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Who would testify in the Senate impeachment trial?

Senate Majority Leader Mitch McConnell won't commit to allowing testimony from witnesses in a Senate trial over the impeachment of President Trump. House Speaker Nancy Pelosi won't send over the articles of impeachment. The whole process is at a standstill as they fight over the four people who would testify in the Senate impeachment trial — if Democrats got their way.

In mid-December, the House approved articles of impeachment against Trump for abuse of power and obstruction of Congress. According to the approved articles, Trump "solicited the interference of a foreign government, Ukraine" in a U.S. election and "conditioned two official acts" (a White House meeting with the Ukrainian president, and the disbursal of congressionally appropriated military aid) on Ukraine's compliance with his requests. Further, he "directed the unprecedented, categorical, and indiscriminate defiance of subpoenas."

All of this is in regards to the allegations that Trump pressured the Ukrainian government to investigate former Vice President Joe Biden, who is currently the frontrunner in the 2020 Democratic primary, and his family members. The president also allegedly directed the aid to be withheld from Ukraine until his request was completed.

On Tuesday, McConnell indicated that he had enough Republican support to go forward with the trial without calling additional witnesses. But until Pelosi transmits the articles of impeachment to the Senate, uncertainty will reign. Democratic senators are holding out in hopes of hearing from a few key witnesses who did not testify in the House impeachment hearings — here's who they're focused on.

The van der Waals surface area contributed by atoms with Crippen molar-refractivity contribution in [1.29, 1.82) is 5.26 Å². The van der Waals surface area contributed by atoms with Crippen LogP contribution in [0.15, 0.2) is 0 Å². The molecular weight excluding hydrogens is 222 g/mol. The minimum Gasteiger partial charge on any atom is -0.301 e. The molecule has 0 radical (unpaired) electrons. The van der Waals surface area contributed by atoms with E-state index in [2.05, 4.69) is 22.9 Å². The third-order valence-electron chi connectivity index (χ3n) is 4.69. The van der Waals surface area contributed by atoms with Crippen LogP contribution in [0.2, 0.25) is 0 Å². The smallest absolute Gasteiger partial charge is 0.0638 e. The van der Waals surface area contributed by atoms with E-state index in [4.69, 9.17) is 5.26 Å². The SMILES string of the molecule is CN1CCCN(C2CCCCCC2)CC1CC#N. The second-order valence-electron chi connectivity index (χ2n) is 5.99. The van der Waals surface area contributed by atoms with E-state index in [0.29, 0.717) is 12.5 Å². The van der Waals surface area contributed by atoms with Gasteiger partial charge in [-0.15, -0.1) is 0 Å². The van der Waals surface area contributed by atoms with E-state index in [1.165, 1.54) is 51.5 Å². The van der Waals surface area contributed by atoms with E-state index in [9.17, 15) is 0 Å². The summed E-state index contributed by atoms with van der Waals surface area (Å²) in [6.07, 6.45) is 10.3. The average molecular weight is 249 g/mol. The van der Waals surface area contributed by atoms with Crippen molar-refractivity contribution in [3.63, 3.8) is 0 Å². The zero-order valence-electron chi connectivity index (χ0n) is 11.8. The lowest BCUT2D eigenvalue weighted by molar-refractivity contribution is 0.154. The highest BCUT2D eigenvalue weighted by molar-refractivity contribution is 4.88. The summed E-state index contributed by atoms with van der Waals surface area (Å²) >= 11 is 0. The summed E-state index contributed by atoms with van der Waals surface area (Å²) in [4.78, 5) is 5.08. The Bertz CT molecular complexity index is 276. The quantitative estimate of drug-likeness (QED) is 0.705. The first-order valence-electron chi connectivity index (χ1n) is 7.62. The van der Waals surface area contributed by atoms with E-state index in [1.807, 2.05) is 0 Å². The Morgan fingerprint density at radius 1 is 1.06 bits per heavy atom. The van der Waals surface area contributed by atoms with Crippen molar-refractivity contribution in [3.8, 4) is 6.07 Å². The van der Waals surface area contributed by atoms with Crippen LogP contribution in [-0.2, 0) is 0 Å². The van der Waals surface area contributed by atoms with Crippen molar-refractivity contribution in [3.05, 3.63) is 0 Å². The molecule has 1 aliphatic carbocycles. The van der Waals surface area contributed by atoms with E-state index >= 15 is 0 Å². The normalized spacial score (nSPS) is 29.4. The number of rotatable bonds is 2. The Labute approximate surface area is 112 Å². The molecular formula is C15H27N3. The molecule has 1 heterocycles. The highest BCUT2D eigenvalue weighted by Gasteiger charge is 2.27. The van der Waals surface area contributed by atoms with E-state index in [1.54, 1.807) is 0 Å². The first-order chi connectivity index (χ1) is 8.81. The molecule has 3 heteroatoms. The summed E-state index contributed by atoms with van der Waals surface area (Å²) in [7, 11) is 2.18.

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So, who would testify?

In a December letter to McConnell, Senate Minority Leader Chuck Schumer requested that Chief Justice John Roberts, who will preside over the impeachment trial, subpoena John Bolton, former national security adviser; Mick Mulvaney, acting White House chief of staff; Robert Blair, Mulvaney's senior adviser; and Michael Duffey, the associate director of national security programs at the Office of Management and Budget. Schumer said the four potential witnesses have "direct knowledge of administration decisions regarding the delay in security assistance funds to the government of Ukraine and the requests for certain investigations to be announced by the government of Ukraine."

While McConnell has thus far indicated that he may not allow for any witnesses at all, Bolton recently announced that he's ready to speak, if asked. In a statement on his PAC's website, Bolton wrote that after careful consideration, he has "concluded that, if the Senate issues a subpoena for my testimony, I am prepared to testify."

Mulvaney, Blair, and Duffey were all subpoenaed in the House impeachment hearings, according to CNN. None of them testified.

Why do Democrats want these witnesses to testify?